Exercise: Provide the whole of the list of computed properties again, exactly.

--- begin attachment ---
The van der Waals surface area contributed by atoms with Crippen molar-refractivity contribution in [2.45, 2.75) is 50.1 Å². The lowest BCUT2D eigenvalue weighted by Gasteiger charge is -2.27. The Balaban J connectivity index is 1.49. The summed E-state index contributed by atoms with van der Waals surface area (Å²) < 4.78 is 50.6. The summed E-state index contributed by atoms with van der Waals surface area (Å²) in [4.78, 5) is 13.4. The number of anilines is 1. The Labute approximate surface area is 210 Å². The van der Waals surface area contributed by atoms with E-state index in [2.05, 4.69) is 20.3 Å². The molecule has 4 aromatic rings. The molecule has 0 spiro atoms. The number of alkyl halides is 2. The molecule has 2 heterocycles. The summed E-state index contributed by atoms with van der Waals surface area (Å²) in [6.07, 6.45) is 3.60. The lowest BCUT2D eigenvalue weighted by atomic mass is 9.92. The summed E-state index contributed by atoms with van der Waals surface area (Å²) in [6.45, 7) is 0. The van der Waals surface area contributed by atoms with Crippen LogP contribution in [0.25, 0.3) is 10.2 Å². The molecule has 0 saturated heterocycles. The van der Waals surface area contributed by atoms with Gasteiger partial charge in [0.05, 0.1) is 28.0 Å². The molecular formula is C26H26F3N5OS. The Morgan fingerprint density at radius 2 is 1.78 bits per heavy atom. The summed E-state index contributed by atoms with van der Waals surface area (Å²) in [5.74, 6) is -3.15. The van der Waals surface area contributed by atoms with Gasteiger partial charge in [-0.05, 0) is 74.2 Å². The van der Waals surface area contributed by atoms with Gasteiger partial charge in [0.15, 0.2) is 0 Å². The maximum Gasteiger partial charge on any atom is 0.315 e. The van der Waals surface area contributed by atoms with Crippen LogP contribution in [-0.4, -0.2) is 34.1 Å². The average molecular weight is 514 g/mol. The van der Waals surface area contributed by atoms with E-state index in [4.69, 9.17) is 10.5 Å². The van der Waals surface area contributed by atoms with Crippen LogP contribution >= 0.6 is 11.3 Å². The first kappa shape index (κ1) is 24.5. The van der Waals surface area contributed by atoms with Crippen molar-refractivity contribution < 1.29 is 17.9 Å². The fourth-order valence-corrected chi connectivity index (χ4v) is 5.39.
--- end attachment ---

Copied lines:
The van der Waals surface area contributed by atoms with Crippen molar-refractivity contribution in [2.45, 2.75) is 50.1 Å². The lowest BCUT2D eigenvalue weighted by Gasteiger charge is -2.27. The Balaban J connectivity index is 1.49. The summed E-state index contributed by atoms with van der Waals surface area (Å²) < 4.78 is 50.6. The summed E-state index contributed by atoms with van der Waals surface area (Å²) in [4.78, 5) is 13.4. The number of anilines is 1. The Labute approximate surface area is 210 Å². The van der Waals surface area contributed by atoms with E-state index in [2.05, 4.69) is 20.3 Å². The molecule has 4 aromatic rings. The molecule has 0 spiro atoms. The number of alkyl halides is 2. The molecule has 2 heterocycles. The summed E-state index contributed by atoms with van der Waals surface area (Å²) in [6.07, 6.45) is 3.60. The lowest BCUT2D eigenvalue weighted by atomic mass is 9.92. The summed E-state index contributed by atoms with van der Waals surface area (Å²) in [6.45, 7) is 0. The van der Waals surface area contributed by atoms with Crippen LogP contribution in [0.25, 0.3) is 10.2 Å². The molecule has 0 saturated heterocycles. The van der Waals surface area contributed by atoms with Gasteiger partial charge in [0.05, 0.1) is 28.0 Å². The molecular formula is C26H26F3N5OS. The Morgan fingerprint density at radius 2 is 1.78 bits per heavy atom. The summed E-state index contributed by atoms with van der Waals surface area (Å²) in [5.74, 6) is -3.15. The van der Waals surface area contributed by atoms with Gasteiger partial charge in [-0.05, 0) is 74.2 Å². The van der Waals surface area contributed by atoms with Gasteiger partial charge in [0.15, 0.2) is 0 Å². The maximum Gasteiger partial charge on any atom is 0.315 e. The van der Waals surface area contributed by atoms with Crippen LogP contribution in [-0.4, -0.2) is 34.1 Å². The average molecular weight is 514 g/mol. The van der Waals surface area contributed by atoms with E-state index in [4.69, 9.17) is 10.5 Å². The van der Waals surface area contributed by atoms with Crippen LogP contribution >= 0.6 is 11.3 Å². The first kappa shape index (κ1) is 24.5. The van der Waals surface area contributed by atoms with Crippen molar-refractivity contribution < 1.29 is 17.9 Å². The fourth-order valence-corrected chi connectivity index (χ4v) is 5.39.